Commenting at the start of the open discussion, the UEP’s Gene Gregory reminded the group that, in Europe, the producers, consumers and retailers had no say in the events that were so devastating to the industry there. He again outlined the expertise and international recognition of members of the scientific committee that established the UEP Certified standards. He also stated that the producers’ committees will continue work to preserve this industry. Another producer remarked that this industry must remain as one voice. Another producer, who has worked on this project from its beginning, stated that he is excited to see where the project is currently. He felt that the UEP has stayed ahead of the issues and that it has impacted the activists. The program protects the industry as well as its customers. We need to remember the core purpose of the program and although there are some minor issues that have crept into it, there is no need to kill it. The egg industry needs to remain united as an industry.
UEP Immediate Past Chairman Roger Deffner commented to the Board and guests that he felt it’s healthy to have an open discussion on the pros and cons of the program. He stated that he was initially against the program but later saw that the scientific approach was the correct way to go and feels it is successful. As someone who has been involved very closely, Deffner feels now is not the time to change the program dramatically and to keep the discussion positive. Deffner made several points: The program is based on science, not emotion; it was developed by producers, not the courts or government.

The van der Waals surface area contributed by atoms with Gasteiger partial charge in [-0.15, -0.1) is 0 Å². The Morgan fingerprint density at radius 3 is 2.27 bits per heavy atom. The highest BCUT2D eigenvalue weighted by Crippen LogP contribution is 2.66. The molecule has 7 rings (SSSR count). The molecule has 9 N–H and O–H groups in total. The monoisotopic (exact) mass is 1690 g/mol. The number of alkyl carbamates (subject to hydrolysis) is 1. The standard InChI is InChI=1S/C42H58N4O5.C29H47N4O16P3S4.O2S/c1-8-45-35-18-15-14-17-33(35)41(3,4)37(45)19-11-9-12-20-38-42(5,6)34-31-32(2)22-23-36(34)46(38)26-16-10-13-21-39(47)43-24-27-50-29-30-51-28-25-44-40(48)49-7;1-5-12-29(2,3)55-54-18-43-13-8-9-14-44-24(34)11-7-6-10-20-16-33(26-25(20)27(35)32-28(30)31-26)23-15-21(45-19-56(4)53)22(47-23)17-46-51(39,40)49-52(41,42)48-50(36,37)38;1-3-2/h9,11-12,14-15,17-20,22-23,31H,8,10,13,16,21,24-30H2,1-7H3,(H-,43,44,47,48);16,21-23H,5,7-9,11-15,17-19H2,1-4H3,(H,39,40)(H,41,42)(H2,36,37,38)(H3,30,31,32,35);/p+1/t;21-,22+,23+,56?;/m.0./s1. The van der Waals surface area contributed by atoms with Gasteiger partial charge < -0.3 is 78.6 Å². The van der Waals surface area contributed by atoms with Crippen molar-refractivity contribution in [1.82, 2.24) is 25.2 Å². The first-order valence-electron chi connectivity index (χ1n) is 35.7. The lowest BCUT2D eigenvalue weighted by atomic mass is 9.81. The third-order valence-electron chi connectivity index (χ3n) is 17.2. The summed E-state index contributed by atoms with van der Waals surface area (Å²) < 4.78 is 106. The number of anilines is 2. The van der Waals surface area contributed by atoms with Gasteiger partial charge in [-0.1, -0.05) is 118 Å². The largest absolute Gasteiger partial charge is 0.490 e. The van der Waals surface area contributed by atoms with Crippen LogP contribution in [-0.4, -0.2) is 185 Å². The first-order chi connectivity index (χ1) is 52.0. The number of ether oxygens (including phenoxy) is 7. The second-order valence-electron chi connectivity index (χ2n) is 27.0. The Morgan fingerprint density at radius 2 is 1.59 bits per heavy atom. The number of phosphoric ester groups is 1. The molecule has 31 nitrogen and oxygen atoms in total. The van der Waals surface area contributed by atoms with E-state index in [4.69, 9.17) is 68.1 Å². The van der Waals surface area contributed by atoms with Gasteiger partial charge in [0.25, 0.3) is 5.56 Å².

International Egg Commission (IEC) Chairman Julian Madeley remarked that Europe did not have a united position, and that activities such as we have in this country will insure it will not be a government or mandated effort.
Another producer remarked that he and his company have been supportive of the committee and the program. He felt that the industry must continue to be united and support the UEP. He would like to see the original licensing agreement reestablished and back in force. Dolph Baker addressed this and said the licensing agreement will be discussed in the weeks ahead. Animal Welfare Committee Chairman Mark Oldenkamp thanked the entire group for the support and input to the committee since he has taken over the chairmanship. He feels there are some changes coming to the program but that we need to stay focused and united in our efforts. In addition, he referenced customers’ input into needs of the program. He assured the group the Animal Welfare Committee is receptive to all comments.